Former N.S. police chief found guilty of sexually exploiting teen
Published Thursday, October 24, 2019 7:32AM ADT Last Updated Thursday, October 24, 2019 10:59PM ADT
BRIDGEWATER, N.S. -- A former police chief in Nova Scotia who was described in court as a "father figure" to a 17-year-old girl with mental health issues was convicted Thursday of sexually exploiting the teen.
Nova Scotia Supreme Court Justice Mona Lynch said John Collyer was the head of the Bridgewater Police Service in 2016 when he groomed the girl for a sexual relationship and later sexually assaulted her in his car.
Court heard Collyer became a mentor to the girl when she and her family moved to Bridgewater, a town in the South Shore region. She was 12 at the time and Collyer was deputy chief.
Over the years, Collyer and his wife Sheri spent a great deal of time with the family, offering them emotional and financial support.
As well, Collyer took the girl to appointments, on shopping trips and sometimes to a beach near his home.
The Crown argued his relationship with the girl changed as she got older, developing into a sexual interest that he expressed through online conversations.
"John Collyer denied any sexual interest in the complainant," Lynch said, but she found that messages on Facebook told a different story.
Records obtained from Facebook showed that between April 2015 and August 2016, Collyer's Facebook account included 596 messages between him and the complainant. However, 536 of them had been deleted by the time the province's police watchdog agency started investigating in August 2016.
The messages that remained were described as innocuous, but the girl's mother produced screen shots of other messages that Lynch said were sexual in nature.
In particular, Lynch focused on a video Collyer sent to the girl, which included images of a small dog tugging at the bikini strap of a young woman.
Collyer sent a message with the video, telling the girl: "Guess which little dog I'm rooting to win the tug of war! ... I wonder if you could train yours to do that." Lynch said the only reasonable inference that could be drawn from that message was that Collyer had an interest in seeing the girl's breasts.
In another message, Collyer wrote: "OK ... you are hot. Love you a bit more!" And in a subsequent message, Collyer asked about sending the girl "dirty limericks," and he told her he would "get in trouble" if he was alone with her.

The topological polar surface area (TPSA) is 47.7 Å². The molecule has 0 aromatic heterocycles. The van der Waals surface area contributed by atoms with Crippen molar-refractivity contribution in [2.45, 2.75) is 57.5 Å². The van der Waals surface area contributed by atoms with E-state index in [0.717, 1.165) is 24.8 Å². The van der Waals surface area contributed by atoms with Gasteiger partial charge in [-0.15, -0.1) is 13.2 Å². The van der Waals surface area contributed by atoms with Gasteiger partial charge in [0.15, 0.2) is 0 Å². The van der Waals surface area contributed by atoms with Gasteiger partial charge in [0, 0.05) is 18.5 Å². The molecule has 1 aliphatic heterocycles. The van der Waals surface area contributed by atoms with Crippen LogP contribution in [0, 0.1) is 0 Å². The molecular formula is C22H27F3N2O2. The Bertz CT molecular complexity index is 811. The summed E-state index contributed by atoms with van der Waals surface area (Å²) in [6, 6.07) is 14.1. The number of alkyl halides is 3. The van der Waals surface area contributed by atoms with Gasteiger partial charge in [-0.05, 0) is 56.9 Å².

Collyer told investigators that the messages were sent when he was drinking, and he insisted that he later apologized to the girl's mother when he realized the innuendo was inappropriate.
The judge said the intent of the messages was clear.
"The messages are sexually suggestive and they lead to an inference of an older man grooming a young girl to have sexual contact," Lynch's ruling says. The judge said the complainant did not respond to Collyer's remarks in a sexually suggestive way. Instead, she said she found them "gross."
The victim, whose identity is protected by a publication ban, was present in the courtroom with her mother as the decision was read. Her medical records, which were admitted as evidence, show she had been diagnosed with attention deficit hyperactivity disorder, obsessive compulsive disorder and oppositional defiant disorder.
During Collyer's trial last summer, a psychiatrist testified that in 2016 the girl had an intellectual and emotional age of between 10 and 12 years old.
The girl told investigators that sometime in the spring of 2016, she and Collyer were driving in his small convertible when he asked if she could make herself have an orgasm, and he then reached between her legs, pushed aside her skirt and penetrated her with his fingers.
The girl said she did not agree with this. "The complainant was clear and did not waiver in the details of the events in the car," Lynch said.
Five days after Collyer learned he was under investigation, the police chief reported that he had lost his cellphone. It was never found.
Lynch said it was reasonable to conclude Collyer had disposed of the cellphone to avoid recovery of its messages.
The 26-year veteran of the police force was originally charged in May 2017 with sexual assault and two counts of sexual exploitation, but one of the sexual exploitation charges was withdrawn. He was suspended from the force shortly afterwards.
He was tried on one count of sexual assault and one of sexual exploitation. Lynch found him guilty of both crimes, but she ordered a conditional stay on the sexual assault conviction based on the principle that an accused cannot be convicted of two offences arising from the same actions.
Sexual exploitation involves the sexual touching of a minor by a person in a position of trust or authority.
Crown attorney Roland Levesque said the complainant showed great courage by coming forward.
"It shows the bravery ... that the complainant and her family had to actually come forward and see this through," he said outside the courtroom. "They are in a very small community where they're confronting a person ... who has a very high office and has a great deal of power."
Collyer, who was released with conditions, is to be sentenced on March 4.
This report by The Canadian Press was first published Oct 24, 2019.